City Plans for New Sewage Facilities in Southside San Francisco
By Liz Melchor
The San Francisco Public Utilities Commission (SFPUC) is planning to sink big money into District 10 to upgrade the City’s sewer and water system. The Southeast Wastewater Treatment Plant digesters — ten huge vessels at the corner of Phelps and Jerrold streets, that are used to transform solids sorted from sewage into useable compost and landfill — are more than sixty years old, and need to be replaced. And SFPUC wants to build another water treatment plant to produce recycled – non-potable – water that will be piped to San Francisco’s biggest water users.
The two efforts fall under the Sewer System Improvement Project (SSIP) and the Water System Improvement Project, multi-decade, multi-billion dollar undertakings by SFPUC to make capital improvements to a system that has elements that are more than hundred years old.
The Southeast Plant processes more than 80 percent of the City’s sewage. The digesters the treat the sludge — the solid waste from sewage — rely on outdated technology, are in serious disrepair, and not fit to withstand a big earthquake. According to India Basin resident Alex Lantsberg, a member of the SFPUC Citizen’s Advisory Committee, a group of 17 San Franciscans who advise the San Francisco Board of Supervisors on public utility projects, the digesters are the system’s kidneys and colon. “They are the life support network, you can’t live without them,” he said.
While SFPUC considers the replacement of the digesters the marquee project of the SSIP’s first phase, the work won’t be completed until 2022. According to Lily Madjus, SSIP communications manager, the City hasn’t even settled on a location for the new digesters.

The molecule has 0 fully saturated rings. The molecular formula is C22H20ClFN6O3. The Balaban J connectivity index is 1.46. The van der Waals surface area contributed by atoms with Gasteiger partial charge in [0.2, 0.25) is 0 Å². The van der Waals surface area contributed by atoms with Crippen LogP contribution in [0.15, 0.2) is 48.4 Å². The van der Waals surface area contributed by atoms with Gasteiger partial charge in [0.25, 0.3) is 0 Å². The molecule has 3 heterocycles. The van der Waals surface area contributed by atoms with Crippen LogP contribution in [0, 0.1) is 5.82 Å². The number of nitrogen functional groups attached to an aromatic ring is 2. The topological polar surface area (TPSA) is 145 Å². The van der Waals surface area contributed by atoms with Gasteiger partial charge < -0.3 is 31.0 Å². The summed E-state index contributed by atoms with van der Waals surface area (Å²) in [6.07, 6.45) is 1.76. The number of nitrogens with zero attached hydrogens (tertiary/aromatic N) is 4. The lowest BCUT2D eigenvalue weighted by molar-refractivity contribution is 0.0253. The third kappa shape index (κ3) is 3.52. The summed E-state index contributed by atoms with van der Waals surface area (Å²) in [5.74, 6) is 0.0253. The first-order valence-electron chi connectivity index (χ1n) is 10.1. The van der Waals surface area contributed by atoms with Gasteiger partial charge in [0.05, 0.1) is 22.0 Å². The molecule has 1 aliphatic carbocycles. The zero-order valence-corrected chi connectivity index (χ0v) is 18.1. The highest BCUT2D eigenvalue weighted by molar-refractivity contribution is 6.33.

For Michael Hamman, an India Basin resident and member of the Southeast Digester Taskforce (SDT), the lack of urgency by SFPUC to replace the digesters is frustrating. “It has been looked at, studied, decided, why hasn’t this been done?” Espanola Jackson, a community activist and fellow SDT member agreed. “They should have been replaced 10 years ago,” she said. “We spent 18 months discussing this crap.”
SDT was a nine member advisory group made up of Bayview property owners, business owners, and community activists. They spent 18 months in 2009 and 2010 examining the best location to site the new digesters. The Taskforce’s final recommendation was almost unanimous — with one holdout — in favor of building the digesters at the same location as the existing ones, next to the Southeast Plant. The holdout, Lantsberg, wanted them moved to Pier 94, further away from residential neighborhoods and as a way to free-up prime land in Bayview. That plan was dismissed by other Taskforce members due to its high costs and lengthy construction process. “Basically, there are 1,000 reasons why it should go [at the Southeast Treatment Plant], and 1,000 reasons why it shouldn’t go anywhere else,” said Hamman.
Having them built next to the old digesters means they will remain in a neighborhood that mixes residential, commercial and industrial uses. Carmen Acosta, of Q-Auto Body, was worried when the shop moved in around the corner from the Southeast Plant six years ago because she remembered as a kid smelling the sulfur-sewage odor along certain parts of Third Street. But she said that hasn’t been a problem. “We don’t smell it,” Acosta said.